The quantity of European alternative pubs and tabs published during the Seventies was extraordinary. In 2000, the exhibition Die Kunst der Zeitschrift (The Art of Newspapers) hung at the Kasseler Kunstverein. View several examples of journals from this time.
With books migrating to pads and pods this maybe a moot point. But before designed book jackets, book covers were the primary illustrative and typographical surface on a book. The photographs of the covers taken from “Arts and Crafts Book Covers” (in the book over 90 in all), makes this an essential document of a fertile creative period.
Productive Arts! run by Howard Garfinkel and Larry Zeman is an essential resource for Russian and Soviet design materials (publications, posters, ephemera) produced by the leaders of the Constructivist, Productivist and Socialist Realist movements. Most recently, they published catalogs on Soviet newspapers and specifically pages designed by montagist Gustav Klutsis. I asked Zeman to discuss the acquisition and significance of this collection.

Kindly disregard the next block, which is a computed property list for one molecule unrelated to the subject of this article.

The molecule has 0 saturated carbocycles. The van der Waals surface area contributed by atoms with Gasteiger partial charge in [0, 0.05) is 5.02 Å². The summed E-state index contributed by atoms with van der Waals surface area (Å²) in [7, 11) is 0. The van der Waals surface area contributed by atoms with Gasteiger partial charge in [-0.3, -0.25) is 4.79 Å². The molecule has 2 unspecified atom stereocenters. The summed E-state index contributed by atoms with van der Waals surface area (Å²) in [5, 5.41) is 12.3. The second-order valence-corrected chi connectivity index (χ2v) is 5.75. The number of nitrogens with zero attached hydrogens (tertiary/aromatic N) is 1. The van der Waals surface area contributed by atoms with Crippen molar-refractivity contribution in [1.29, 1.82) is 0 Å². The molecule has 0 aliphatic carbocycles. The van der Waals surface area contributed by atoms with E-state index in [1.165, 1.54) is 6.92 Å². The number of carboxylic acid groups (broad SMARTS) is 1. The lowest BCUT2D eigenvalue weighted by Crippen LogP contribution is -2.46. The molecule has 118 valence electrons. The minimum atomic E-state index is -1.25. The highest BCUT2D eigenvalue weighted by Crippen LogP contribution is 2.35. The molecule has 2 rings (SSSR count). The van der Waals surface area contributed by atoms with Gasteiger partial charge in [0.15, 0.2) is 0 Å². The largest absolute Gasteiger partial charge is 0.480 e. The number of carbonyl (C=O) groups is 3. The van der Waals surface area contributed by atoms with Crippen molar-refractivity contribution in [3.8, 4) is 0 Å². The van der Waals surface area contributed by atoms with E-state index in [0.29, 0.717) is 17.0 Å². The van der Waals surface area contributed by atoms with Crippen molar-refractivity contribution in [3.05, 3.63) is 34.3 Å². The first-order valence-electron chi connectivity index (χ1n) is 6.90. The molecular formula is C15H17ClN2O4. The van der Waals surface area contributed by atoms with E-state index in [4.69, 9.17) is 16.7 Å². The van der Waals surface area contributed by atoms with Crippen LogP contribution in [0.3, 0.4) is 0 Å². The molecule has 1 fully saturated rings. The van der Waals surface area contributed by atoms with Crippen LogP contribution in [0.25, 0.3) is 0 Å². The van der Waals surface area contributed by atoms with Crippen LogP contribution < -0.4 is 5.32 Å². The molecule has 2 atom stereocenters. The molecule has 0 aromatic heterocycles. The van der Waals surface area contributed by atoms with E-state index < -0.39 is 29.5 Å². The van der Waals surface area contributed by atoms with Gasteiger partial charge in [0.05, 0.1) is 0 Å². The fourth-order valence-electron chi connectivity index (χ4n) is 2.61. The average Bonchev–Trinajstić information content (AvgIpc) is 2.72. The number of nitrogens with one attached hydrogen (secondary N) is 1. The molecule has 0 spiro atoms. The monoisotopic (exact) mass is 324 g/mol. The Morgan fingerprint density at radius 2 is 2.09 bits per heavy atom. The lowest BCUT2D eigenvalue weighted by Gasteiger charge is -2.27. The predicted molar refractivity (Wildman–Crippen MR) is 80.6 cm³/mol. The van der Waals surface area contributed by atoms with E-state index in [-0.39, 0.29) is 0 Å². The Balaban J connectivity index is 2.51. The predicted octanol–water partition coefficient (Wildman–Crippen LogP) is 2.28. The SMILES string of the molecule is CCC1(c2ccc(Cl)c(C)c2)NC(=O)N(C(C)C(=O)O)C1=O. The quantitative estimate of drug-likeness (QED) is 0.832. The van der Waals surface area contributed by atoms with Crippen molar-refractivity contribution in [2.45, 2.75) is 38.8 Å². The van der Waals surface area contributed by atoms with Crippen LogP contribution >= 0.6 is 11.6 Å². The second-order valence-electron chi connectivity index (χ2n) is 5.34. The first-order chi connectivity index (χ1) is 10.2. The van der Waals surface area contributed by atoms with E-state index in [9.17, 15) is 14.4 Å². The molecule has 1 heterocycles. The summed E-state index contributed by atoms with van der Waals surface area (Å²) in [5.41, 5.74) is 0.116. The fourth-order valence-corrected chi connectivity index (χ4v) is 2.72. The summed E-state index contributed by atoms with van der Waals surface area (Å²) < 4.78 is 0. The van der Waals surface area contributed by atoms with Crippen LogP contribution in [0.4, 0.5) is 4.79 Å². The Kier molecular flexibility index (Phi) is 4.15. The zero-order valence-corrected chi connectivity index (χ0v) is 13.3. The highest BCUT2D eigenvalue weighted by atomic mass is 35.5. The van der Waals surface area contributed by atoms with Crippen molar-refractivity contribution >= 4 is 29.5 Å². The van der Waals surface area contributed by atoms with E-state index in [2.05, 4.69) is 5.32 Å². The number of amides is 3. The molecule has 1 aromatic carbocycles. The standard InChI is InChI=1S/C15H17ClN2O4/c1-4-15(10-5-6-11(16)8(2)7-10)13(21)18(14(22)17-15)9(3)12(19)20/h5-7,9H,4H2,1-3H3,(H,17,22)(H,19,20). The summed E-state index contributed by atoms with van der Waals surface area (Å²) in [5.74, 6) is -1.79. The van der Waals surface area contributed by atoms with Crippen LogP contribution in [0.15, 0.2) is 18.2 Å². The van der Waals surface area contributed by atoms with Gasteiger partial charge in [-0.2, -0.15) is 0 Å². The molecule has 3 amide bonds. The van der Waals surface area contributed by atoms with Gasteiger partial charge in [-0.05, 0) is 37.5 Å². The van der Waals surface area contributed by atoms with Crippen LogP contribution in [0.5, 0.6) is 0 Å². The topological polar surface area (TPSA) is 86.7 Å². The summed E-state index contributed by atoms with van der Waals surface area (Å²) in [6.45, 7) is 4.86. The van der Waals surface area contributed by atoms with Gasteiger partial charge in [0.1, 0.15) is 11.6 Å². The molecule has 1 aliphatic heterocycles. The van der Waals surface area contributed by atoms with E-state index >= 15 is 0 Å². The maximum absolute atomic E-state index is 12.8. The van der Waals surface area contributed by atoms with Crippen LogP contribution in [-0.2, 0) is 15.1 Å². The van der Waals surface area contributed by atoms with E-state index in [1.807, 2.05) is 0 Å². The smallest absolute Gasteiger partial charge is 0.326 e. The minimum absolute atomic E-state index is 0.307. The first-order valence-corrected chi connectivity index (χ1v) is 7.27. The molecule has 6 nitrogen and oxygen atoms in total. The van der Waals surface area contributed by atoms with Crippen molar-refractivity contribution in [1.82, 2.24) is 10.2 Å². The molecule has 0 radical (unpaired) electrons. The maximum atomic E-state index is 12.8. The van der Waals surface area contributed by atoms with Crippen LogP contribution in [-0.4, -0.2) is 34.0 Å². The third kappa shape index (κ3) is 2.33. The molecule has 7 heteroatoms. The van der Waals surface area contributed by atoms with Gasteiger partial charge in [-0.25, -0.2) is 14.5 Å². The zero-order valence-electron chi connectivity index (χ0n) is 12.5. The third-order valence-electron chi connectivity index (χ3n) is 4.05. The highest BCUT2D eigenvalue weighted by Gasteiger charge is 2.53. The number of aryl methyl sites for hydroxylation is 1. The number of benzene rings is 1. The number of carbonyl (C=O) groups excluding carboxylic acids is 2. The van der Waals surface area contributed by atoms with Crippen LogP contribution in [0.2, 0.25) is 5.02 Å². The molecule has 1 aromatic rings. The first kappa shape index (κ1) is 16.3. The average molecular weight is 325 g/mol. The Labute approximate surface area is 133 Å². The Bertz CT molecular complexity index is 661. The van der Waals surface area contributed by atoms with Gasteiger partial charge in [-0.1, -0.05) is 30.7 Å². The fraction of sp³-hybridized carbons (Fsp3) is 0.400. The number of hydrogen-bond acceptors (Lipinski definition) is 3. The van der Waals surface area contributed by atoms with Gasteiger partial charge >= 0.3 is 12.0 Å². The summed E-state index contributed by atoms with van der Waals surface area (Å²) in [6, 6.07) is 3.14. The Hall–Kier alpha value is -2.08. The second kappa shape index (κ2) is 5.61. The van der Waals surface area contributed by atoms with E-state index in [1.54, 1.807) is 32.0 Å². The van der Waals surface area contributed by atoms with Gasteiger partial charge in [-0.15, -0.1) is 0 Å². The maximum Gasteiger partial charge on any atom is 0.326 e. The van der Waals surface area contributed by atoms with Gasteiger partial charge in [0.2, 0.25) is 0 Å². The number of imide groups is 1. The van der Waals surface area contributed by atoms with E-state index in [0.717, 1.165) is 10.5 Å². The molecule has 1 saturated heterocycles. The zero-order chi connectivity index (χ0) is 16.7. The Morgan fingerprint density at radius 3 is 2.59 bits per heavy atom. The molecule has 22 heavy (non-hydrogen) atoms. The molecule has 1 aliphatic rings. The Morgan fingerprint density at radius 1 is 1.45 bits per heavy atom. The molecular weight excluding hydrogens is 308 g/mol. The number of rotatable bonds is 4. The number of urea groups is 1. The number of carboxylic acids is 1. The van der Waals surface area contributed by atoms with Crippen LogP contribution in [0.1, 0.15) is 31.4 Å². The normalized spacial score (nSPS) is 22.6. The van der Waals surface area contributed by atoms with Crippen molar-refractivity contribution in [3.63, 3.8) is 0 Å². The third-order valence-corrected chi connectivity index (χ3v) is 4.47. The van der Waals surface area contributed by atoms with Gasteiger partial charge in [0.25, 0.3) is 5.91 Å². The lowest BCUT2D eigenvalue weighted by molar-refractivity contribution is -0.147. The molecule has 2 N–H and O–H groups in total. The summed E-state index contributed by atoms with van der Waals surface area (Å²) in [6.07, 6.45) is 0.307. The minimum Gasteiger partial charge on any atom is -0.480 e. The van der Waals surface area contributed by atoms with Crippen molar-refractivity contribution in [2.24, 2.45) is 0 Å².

Book jackets were functional appendages to books created to keep covers free of dirt and dust (hence the now antiquated term dust jackets). They’re also mini-posters designed to attract readers — like bees to the flower. Twenty years ago, Seymour Chwast and I authored a book titled Jackets Required, a survey of these dust repellent graphic designs from the ’20s through the ’40s.
Carolyn Porter designed a new script typeface, “Marcel,” released by P.22, named in honor of Marcel Heuzé, who was conscripted into labor during World War II. But this is more than a typeface, Porter spent over a year searching the story behind the face. I asked her about her motivations and the outcome of her quest.